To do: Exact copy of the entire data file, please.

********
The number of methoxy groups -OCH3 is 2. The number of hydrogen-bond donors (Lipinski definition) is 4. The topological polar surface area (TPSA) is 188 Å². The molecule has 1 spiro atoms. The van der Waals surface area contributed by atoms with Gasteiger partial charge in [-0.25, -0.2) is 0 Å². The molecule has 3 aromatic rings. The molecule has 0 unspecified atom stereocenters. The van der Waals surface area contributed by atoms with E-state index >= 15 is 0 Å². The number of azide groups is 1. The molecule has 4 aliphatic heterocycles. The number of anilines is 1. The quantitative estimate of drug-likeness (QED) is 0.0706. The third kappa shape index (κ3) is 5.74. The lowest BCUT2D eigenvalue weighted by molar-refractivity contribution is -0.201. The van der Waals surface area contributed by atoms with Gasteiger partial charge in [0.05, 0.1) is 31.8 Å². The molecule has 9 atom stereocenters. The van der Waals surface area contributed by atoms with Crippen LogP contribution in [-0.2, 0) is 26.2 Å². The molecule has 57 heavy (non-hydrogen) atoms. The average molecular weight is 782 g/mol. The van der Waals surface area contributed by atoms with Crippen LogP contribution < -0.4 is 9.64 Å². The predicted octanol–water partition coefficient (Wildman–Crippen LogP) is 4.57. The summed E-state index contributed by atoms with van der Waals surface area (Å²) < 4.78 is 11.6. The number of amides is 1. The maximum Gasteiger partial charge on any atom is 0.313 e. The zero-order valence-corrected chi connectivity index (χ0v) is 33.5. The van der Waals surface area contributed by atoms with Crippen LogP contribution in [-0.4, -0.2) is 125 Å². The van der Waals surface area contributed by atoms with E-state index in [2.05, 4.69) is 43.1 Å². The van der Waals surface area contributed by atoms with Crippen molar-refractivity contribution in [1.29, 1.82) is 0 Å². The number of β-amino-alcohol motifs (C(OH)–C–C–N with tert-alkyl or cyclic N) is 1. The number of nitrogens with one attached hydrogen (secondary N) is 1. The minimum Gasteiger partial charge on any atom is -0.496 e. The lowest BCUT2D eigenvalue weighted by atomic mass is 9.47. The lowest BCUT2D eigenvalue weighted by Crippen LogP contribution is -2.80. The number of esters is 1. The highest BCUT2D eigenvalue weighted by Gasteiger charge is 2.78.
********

The number of methoxy groups -OCH3 is 2. The number of hydrogen-bond donors (Lipinski definition) is 4. The topological polar surface area (TPSA) is 188 Å². The molecule has 1 spiro atoms. The van der Waals surface area contributed by atoms with Gasteiger partial charge in [-0.25, -0.2) is 0 Å². The molecule has 3 aromatic rings. The molecule has 0 unspecified atom stereocenters. The van der Waals surface area contributed by atoms with E-state index >= 15 is 0 Å². The number of azide groups is 1. The molecule has 4 aliphatic heterocycles. The number of anilines is 1. The quantitative estimate of drug-likeness (QED) is 0.0706. The third kappa shape index (κ3) is 5.74. The lowest BCUT2D eigenvalue weighted by molar-refractivity contribution is -0.201. The van der Waals surface area contributed by atoms with Gasteiger partial charge in [0.05, 0.1) is 31.8 Å². The molecule has 9 atom stereocenters. The van der Waals surface area contributed by atoms with Crippen LogP contribution in [-0.2, 0) is 26.2 Å². The molecule has 57 heavy (non-hydrogen) atoms. The average molecular weight is 782 g/mol. The van der Waals surface area contributed by atoms with Crippen LogP contribution < -0.4 is 9.64 Å². The predicted octanol–water partition coefficient (Wildman–Crippen LogP) is 4.57. The summed E-state index contributed by atoms with van der Waals surface area (Å²) < 4.78 is 11.6. The number of amides is 1. The maximum Gasteiger partial charge on any atom is 0.313 e. The zero-order valence-corrected chi connectivity index (χ0v) is 33.5. The van der Waals surface area contributed by atoms with Crippen LogP contribution in [-0.4, -0.2) is 125 Å². The van der Waals surface area contributed by atoms with E-state index in [2.05, 4.69) is 43.1 Å². The van der Waals surface area contributed by atoms with Crippen molar-refractivity contribution in [1.29, 1.82) is 0 Å². The number of β-amino-alcohol motifs (C(OH)–C–C–N with tert-alkyl or cyclic N) is 1. The number of nitrogens with one attached hydrogen (secondary N) is 1. The minimum Gasteiger partial charge on any atom is -0.496 e. The lowest BCUT2D eigenvalue weighted by atomic mass is 9.47. The lowest BCUT2D eigenvalue weighted by Crippen LogP contribution is -2.80. The number of esters is 1. The highest BCUT2D eigenvalue weighted by Gasteiger charge is 2.78.